His Holiness the Dalai Lama has said: "As long as we live in this world we are bound to encounter problems. If, at such times, we lose hope and become discouraged, we diminish our ability to face difficulties."
In keeping with this line of thinking, an act of self-compassion would be one of self-support when something in your life feels difficult. There are many things you can do to drop into a self-compassionate stance when you are struggling. You can speak tenderly to yourself. You can stop pressuring yourself to "fix” the feeling, vowing instead to remain calm and wait for clarity to come. You can offer phrases of Metta (loving-kindness) to yourself. You can go outside and lift your face to the sky.
Instead of fighting with life as it arises, let us drop into life and flow with its rhythms by being kindly compassionate toward ourselves.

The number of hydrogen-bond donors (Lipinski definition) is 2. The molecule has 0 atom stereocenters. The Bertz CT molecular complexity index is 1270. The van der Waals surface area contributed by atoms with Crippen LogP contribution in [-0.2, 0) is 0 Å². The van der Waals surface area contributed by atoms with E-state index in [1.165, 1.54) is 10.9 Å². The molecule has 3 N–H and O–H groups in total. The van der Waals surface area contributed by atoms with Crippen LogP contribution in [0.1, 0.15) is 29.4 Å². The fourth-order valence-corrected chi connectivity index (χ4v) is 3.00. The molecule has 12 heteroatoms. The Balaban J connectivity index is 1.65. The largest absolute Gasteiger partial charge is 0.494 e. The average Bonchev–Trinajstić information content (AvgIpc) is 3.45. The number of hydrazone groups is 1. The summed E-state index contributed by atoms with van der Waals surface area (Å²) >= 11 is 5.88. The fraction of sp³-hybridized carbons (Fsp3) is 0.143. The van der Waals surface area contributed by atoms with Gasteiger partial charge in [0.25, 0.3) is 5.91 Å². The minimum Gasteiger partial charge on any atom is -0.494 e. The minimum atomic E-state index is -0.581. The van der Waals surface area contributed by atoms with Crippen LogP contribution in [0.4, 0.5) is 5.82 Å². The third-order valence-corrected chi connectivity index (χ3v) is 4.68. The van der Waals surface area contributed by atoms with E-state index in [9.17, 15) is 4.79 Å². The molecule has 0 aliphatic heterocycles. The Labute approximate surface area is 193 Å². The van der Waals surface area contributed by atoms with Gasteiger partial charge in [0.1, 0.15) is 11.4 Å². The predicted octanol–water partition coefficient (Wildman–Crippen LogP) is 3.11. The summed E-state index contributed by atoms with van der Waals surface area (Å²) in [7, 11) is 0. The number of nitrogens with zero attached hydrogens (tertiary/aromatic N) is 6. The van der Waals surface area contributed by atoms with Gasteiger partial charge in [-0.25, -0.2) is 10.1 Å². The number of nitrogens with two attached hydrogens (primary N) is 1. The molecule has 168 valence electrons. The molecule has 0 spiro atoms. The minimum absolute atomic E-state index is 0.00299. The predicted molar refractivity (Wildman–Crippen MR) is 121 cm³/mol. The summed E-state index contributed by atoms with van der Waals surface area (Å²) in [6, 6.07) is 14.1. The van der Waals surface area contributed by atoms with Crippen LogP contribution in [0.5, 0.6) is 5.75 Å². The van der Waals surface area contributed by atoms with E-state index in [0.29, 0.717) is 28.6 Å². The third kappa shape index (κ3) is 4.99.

©2023, Janice L. Lundy
Are you kind to your mind? We often think about being kind to our body. We give it rest, nurturing, and what it needs to be well. What would it mean if you were kind to your mind in the same way? Consider developing an attitude of loving-kindness toward it, just as you would toward a little child, thinking of your mind as tender and dear.
It's a fair guess to say that very few of us have done this. If anything, we may be self-critical of what goes on in our mind— judgmental, harsh, or impatient—because we are frustrated by its many thoughts. We may feel inadequate because we not proficient at keeping a calm mind or meditating. Our thoughts being of a certain nature, may feel that we are not “spiritual enough.”
Instead of fault-finding, take a gentler approach toward your mind. Offer blessings of loving-kindness to your mind, such as these:
May I relax and rest in pure awareness today.
May I be at peace with everything that arises.
May my mind be at ease, my heart at rest.
May all be well.
©2023, Janice L. Lundy
All Rights Reserved
Gentle and timely reminders for the spiritual journey, because sometimes we forget or need a kind nudge back to Center.
Dr. Janice Lynne Lundy (PsyD, DMin, MPC)
is The Gerald May Professor of Spiritual Direction & Counseling at the Graduate Theological Foundation. She is an interspiritual director/mentor, educator and counselor who has been pointing people back toward the Sacred for nearly thirty years.